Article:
At about this time last year, I was expecting interesting times ahead for Debian. The long-awaited Sarge release of the popular, noncommercial Linux distribution was right around the corner, and Bruce Perens pending UserLinux project promised to brighten Debians enterprise prospects by bringing the distribution a new face and community.
Sarge remained AWOL for much longer than Id expected, although it finally showed up, in good form, earlier this summer. UserLinux still exists, for the most part, as a scantily detailed Web site and a ghost-town mailing list.
Nonetheless, although things didnt turn out quite as Id expected, the year has still been an exciting one for Debian—a case of me being wrong about how Id be right.
Around the time Id expected to see Sarge and UserLinux hit the streets, we did indeed get a free, current and supported new release, based on Debians bleeding-edge unstable branch. We got Ubuntu.
The finishing touches for Ubuntu were applied not from within the canonical Debian release process but instead under the control of Canonical Ltd.
This smooth finish, along with the fact that Ubuntu has accrued momentum so quickly, has led some to wring their hands about a possible Debian schism.
The fact that Ubuntu is now backed by a nonprofit foundation endowed with $10 million from Canonical founder Mark Shuttleworth does buy the upstart a measure of independence, but I think Ubuntus dependence on Debian as a foundation is too strong to expect the new distribution to cut ties with the project.
A big advantage that Ubuntu (and other popular Debian-derived distributions such as Knoppix) enjoy over other varieties of Linux is the large number of software packages that are precompiled for Debian—an advantage these distributions would lose if they allowed themselves to stray too far.
The birth of a new, whimsically titled effort (its called Utnubu) to promote Debian-Ubuntu cooperation from within the Debian organization is definitely a step in the right direction.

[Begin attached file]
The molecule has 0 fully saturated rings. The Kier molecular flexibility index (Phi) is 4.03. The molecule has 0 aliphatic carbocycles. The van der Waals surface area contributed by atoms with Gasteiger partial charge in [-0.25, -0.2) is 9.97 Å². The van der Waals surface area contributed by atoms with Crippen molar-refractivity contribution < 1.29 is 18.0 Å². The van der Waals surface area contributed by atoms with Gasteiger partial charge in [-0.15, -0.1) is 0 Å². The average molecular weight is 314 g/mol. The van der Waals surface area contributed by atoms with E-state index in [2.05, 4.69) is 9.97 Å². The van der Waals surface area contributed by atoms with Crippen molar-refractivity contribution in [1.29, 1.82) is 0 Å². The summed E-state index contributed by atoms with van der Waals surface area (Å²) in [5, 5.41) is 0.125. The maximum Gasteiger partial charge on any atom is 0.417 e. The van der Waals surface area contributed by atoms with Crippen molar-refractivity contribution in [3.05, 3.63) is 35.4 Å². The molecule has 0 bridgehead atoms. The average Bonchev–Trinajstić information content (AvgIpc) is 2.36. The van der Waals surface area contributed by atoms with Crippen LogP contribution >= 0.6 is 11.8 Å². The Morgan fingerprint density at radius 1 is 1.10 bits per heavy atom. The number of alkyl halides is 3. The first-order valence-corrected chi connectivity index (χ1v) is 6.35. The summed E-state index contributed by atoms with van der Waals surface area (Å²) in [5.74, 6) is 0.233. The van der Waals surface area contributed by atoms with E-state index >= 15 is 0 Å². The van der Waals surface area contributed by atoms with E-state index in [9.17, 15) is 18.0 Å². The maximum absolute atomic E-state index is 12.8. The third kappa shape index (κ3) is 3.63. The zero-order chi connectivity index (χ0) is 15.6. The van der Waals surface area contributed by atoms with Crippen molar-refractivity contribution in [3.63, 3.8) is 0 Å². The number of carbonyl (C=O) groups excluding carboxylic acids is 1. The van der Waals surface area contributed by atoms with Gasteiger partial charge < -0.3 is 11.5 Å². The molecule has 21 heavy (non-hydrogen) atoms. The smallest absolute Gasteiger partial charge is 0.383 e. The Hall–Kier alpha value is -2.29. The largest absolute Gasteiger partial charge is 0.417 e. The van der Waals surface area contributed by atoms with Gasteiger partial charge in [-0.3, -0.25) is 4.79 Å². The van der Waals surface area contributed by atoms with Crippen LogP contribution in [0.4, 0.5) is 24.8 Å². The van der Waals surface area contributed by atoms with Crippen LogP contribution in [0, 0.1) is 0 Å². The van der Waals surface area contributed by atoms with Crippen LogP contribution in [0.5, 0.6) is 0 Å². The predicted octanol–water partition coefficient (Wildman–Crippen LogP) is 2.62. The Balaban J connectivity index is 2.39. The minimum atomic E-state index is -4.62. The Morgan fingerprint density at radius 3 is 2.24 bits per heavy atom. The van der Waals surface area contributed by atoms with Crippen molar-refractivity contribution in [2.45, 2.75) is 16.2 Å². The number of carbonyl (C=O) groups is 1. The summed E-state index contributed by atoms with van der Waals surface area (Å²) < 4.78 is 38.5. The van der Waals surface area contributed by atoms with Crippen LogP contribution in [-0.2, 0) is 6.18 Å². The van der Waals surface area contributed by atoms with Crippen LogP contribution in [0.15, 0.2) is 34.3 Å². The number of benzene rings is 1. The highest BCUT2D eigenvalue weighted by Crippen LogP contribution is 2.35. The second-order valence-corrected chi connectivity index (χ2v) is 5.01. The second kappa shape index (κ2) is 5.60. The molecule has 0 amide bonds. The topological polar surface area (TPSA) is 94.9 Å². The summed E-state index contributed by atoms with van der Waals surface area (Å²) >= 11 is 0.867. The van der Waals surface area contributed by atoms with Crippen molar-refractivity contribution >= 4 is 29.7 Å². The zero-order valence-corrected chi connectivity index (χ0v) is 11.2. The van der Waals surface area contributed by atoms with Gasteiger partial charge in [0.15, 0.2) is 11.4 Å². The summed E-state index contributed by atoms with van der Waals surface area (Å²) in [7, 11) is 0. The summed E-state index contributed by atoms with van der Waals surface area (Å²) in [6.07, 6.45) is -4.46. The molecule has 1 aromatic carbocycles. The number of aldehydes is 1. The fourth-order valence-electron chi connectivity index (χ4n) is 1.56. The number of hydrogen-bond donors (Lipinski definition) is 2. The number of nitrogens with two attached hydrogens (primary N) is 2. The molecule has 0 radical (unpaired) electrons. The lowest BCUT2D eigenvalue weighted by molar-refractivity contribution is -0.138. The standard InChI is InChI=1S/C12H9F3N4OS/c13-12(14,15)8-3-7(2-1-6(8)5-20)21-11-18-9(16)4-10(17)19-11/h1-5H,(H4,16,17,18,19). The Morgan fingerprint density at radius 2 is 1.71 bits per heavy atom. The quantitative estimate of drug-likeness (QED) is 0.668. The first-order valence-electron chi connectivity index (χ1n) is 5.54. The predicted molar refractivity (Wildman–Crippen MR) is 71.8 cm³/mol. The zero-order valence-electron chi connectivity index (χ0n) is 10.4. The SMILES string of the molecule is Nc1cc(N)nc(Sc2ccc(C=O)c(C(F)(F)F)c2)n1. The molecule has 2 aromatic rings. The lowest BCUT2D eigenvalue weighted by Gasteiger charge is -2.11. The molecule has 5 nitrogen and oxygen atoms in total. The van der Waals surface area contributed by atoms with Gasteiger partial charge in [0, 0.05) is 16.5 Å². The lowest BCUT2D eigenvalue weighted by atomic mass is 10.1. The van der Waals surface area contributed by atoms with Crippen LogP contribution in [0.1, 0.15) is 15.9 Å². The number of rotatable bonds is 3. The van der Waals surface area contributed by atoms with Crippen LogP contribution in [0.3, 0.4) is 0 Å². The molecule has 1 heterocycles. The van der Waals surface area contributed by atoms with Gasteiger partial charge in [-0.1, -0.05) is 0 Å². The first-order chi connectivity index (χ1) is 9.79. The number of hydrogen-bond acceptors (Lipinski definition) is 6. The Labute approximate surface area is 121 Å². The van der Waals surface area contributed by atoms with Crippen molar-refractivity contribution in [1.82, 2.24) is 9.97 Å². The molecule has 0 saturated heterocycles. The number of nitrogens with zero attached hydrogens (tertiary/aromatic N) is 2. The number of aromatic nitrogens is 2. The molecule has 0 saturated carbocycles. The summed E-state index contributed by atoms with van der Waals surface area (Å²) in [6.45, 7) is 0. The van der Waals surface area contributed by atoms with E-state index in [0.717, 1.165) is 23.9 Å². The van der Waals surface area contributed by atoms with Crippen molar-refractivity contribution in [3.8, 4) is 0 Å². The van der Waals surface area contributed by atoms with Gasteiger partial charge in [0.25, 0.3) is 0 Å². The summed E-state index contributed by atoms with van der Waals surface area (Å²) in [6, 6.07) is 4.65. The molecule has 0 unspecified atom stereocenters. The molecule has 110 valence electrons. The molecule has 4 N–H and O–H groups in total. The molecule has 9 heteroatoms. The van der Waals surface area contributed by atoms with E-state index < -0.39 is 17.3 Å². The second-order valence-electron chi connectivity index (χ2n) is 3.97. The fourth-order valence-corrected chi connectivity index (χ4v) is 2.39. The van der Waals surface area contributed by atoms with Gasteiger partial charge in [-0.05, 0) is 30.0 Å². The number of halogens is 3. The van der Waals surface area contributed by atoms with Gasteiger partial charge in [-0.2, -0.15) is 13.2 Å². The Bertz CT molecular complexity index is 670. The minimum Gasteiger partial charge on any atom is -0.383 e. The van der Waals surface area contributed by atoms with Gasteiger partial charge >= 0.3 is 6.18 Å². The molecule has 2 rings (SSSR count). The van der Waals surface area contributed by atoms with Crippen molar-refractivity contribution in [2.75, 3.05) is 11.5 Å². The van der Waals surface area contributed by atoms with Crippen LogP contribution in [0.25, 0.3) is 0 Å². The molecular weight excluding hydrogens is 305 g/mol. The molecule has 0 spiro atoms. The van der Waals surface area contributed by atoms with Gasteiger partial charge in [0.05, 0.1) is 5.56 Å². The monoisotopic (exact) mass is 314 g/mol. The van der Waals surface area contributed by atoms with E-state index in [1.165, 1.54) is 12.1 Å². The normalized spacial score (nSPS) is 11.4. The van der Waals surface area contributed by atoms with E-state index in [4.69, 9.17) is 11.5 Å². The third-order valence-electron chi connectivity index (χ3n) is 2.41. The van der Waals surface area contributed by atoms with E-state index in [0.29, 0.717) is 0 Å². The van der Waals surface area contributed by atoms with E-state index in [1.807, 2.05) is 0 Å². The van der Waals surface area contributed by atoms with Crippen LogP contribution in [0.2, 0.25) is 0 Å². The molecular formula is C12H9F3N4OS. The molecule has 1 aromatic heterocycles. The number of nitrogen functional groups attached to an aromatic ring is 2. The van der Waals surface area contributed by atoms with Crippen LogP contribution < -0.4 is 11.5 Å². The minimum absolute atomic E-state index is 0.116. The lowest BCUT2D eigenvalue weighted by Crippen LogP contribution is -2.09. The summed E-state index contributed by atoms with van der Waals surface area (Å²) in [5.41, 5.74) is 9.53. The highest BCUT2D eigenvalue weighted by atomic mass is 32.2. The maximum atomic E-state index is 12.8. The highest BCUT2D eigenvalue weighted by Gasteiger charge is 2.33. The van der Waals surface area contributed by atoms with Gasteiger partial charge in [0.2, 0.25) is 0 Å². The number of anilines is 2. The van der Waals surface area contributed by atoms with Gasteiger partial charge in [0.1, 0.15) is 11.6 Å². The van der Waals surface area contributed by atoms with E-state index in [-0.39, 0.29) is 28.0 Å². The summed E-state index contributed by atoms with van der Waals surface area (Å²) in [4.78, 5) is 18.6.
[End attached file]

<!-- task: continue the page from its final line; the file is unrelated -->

Its clear that the children of Debian are stronger together than apart—which brings me to the Debian Core Consortium (reported on recently by eWEEK. coms Steven J. Vaughan-Nichols). The effort, which calls to mind the (as far as I can tell) stillborn Linux Core Consortium initiatives, seeks to rally prominent Debian-based distributions, including Linspire and Xandros, around a common Debian core in an attempt to bring Debian to enterprises.
Time will tell whether the DCC ends up going anywhere. After watching UnitedLinux fall apart and waiting all year for UserLinux to go somewhere, Im withholding judgment for now.
I will say, though, that the stated DCC aim of providing compatibility with Red Hat Inc.s Red Hat Enterprise Linux and the RedHat Package Manager package format seems to me like a waste of time. If organizations want RHEL, they can buy it or have an RHEL clone such as CentOS for free. Enterprise Debian efforts should focus on Debian and on Debians strengths—a major one of which is the distributions native packaging system.
Frankly, its not that difficult for ISVs to build native Debian packages, and if they cant offer a .deb version, you cant very well expect them to support the RHEL-packaged version of their application on Debian.
Instead of labeling themselves as a Red Hat also-ran, the organizations that are interested in pushing Debian into the enterprise would do better to concentrate on highlighting Debians strengths versus those of Red Hat.
For example, Debian does not suffer, as Red Hat does, from any confusing cleavage between the offerings free and enterprise versions.
Red Hats Fedora Core is a solid and popular distribution, and it is attractively free of per-system license costs, but you cannot employ the excellent Red Hat Network to administer it—even if youre prepared to pay for the service.
Debian backers can argue that the core of their system is noncommercial, like the Linux kernel itself, and that companies can choose the service and support that best suit them.
The success of Ubuntu has demonstrated that by combining the foundation of Debian with some money and focus, impressive strides can be made. However, the window of opportunity wont stay open this wide forever.
Although Red Hat has to date been slow to make Fedora truly a community-owned project in the way that Debian is, the Fedora foundation that Red Hat established in June could change this and further solidify the enterprises dominance in Linux.
Senior Analyst Jason Brooks can be reached at email@example.com.